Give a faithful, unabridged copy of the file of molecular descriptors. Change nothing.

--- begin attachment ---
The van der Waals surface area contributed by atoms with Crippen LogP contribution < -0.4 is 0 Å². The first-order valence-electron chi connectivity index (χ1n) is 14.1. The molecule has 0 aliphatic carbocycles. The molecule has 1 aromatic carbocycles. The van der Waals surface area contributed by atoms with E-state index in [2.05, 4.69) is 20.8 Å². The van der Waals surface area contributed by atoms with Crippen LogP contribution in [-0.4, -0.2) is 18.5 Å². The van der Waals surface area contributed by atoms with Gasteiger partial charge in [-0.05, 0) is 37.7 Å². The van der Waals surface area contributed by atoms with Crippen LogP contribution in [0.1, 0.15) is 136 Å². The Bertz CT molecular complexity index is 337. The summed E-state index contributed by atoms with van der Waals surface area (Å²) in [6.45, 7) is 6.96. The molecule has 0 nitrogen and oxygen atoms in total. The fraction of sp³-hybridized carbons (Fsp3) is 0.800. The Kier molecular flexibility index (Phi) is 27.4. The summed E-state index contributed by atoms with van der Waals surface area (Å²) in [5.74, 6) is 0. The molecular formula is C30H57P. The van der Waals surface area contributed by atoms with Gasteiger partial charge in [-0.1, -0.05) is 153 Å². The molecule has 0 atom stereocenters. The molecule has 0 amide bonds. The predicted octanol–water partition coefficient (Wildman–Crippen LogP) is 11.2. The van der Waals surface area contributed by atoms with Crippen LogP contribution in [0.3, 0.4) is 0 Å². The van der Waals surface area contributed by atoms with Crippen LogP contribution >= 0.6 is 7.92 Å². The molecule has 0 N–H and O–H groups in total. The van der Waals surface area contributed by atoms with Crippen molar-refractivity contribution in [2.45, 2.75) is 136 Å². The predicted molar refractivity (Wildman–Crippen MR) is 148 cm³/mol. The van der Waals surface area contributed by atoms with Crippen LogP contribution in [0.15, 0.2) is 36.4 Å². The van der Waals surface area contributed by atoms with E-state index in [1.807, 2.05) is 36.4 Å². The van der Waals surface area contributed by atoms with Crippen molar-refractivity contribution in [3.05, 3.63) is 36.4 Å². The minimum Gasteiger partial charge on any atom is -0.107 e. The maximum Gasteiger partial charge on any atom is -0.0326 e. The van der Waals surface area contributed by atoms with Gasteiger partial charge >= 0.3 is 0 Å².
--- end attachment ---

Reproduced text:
The van der Waals surface area contributed by atoms with Crippen LogP contribution < -0.4 is 0 Å². The first-order valence-electron chi connectivity index (χ1n) is 14.1. The molecule has 0 aliphatic carbocycles. The molecule has 1 aromatic carbocycles. The van der Waals surface area contributed by atoms with E-state index in [2.05, 4.69) is 20.8 Å². The van der Waals surface area contributed by atoms with Crippen LogP contribution in [-0.4, -0.2) is 18.5 Å². The van der Waals surface area contributed by atoms with Gasteiger partial charge in [-0.05, 0) is 37.7 Å². The van der Waals surface area contributed by atoms with Crippen LogP contribution in [0.1, 0.15) is 136 Å². The Bertz CT molecular complexity index is 337. The summed E-state index contributed by atoms with van der Waals surface area (Å²) in [6.45, 7) is 6.96. The molecule has 0 nitrogen and oxygen atoms in total. The fraction of sp³-hybridized carbons (Fsp3) is 0.800. The Kier molecular flexibility index (Phi) is 27.4. The summed E-state index contributed by atoms with van der Waals surface area (Å²) in [5.74, 6) is 0. The molecular formula is C30H57P. The van der Waals surface area contributed by atoms with Gasteiger partial charge in [-0.1, -0.05) is 153 Å². The molecule has 0 atom stereocenters. The molecule has 0 amide bonds. The predicted octanol–water partition coefficient (Wildman–Crippen LogP) is 11.2. The van der Waals surface area contributed by atoms with Crippen LogP contribution in [0.3, 0.4) is 0 Å². The van der Waals surface area contributed by atoms with Crippen LogP contribution >= 0.6 is 7.92 Å². The molecule has 0 N–H and O–H groups in total. The van der Waals surface area contributed by atoms with Crippen molar-refractivity contribution in [2.45, 2.75) is 136 Å². The predicted molar refractivity (Wildman–Crippen MR) is 148 cm³/mol. The van der Waals surface area contributed by atoms with Crippen LogP contribution in [0.15, 0.2) is 36.4 Å². The van der Waals surface area contributed by atoms with E-state index in [1.807, 2.05) is 36.4 Å². The van der Waals surface area contributed by atoms with Crippen molar-refractivity contribution in [3.05, 3.63) is 36.4 Å². The minimum Gasteiger partial charge on any atom is -0.107 e. The maximum Gasteiger partial charge on any atom is -0.0326 e. The van der Waals surface area contributed by atoms with Gasteiger partial charge >= 0.3 is 0 Å².